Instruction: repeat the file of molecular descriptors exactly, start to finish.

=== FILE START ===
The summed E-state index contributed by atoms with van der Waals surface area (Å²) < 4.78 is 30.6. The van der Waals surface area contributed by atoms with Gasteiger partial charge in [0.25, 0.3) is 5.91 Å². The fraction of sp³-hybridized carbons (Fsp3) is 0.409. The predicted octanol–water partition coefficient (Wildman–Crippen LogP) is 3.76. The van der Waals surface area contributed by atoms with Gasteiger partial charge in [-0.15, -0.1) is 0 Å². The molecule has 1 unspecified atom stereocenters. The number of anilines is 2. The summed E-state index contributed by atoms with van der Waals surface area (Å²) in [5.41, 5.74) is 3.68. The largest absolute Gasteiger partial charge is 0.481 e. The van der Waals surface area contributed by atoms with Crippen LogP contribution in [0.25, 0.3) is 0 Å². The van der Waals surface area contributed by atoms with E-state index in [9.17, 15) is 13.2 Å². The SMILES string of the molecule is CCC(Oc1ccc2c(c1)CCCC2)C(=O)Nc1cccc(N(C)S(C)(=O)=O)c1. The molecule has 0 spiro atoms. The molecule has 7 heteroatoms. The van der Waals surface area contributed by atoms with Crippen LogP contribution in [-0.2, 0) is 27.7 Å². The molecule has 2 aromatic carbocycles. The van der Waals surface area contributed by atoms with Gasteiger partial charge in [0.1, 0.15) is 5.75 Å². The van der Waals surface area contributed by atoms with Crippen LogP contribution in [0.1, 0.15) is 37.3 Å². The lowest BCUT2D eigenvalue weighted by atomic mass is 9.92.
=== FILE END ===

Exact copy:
The summed E-state index contributed by atoms with van der Waals surface area (Å²) < 4.78 is 30.6. The van der Waals surface area contributed by atoms with Gasteiger partial charge in [0.25, 0.3) is 5.91 Å². The fraction of sp³-hybridized carbons (Fsp3) is 0.409. The predicted octanol–water partition coefficient (Wildman–Crippen LogP) is 3.76. The van der Waals surface area contributed by atoms with Gasteiger partial charge in [-0.15, -0.1) is 0 Å². The molecule has 1 unspecified atom stereocenters. The number of anilines is 2. The summed E-state index contributed by atoms with van der Waals surface area (Å²) in [5.41, 5.74) is 3.68. The largest absolute Gasteiger partial charge is 0.481 e. The van der Waals surface area contributed by atoms with Crippen LogP contribution in [0.25, 0.3) is 0 Å². The van der Waals surface area contributed by atoms with E-state index in [9.17, 15) is 13.2 Å². The SMILES string of the molecule is CCC(Oc1ccc2c(c1)CCCC2)C(=O)Nc1cccc(N(C)S(C)(=O)=O)c1. The molecule has 0 spiro atoms. The molecule has 7 heteroatoms. The van der Waals surface area contributed by atoms with Crippen LogP contribution in [-0.2, 0) is 27.7 Å². The molecule has 2 aromatic carbocycles. The van der Waals surface area contributed by atoms with Gasteiger partial charge in [0.1, 0.15) is 5.75 Å². The van der Waals surface area contributed by atoms with Crippen LogP contribution in [0.1, 0.15) is 37.3 Å². The lowest BCUT2D eigenvalue weighted by atomic mass is 9.92.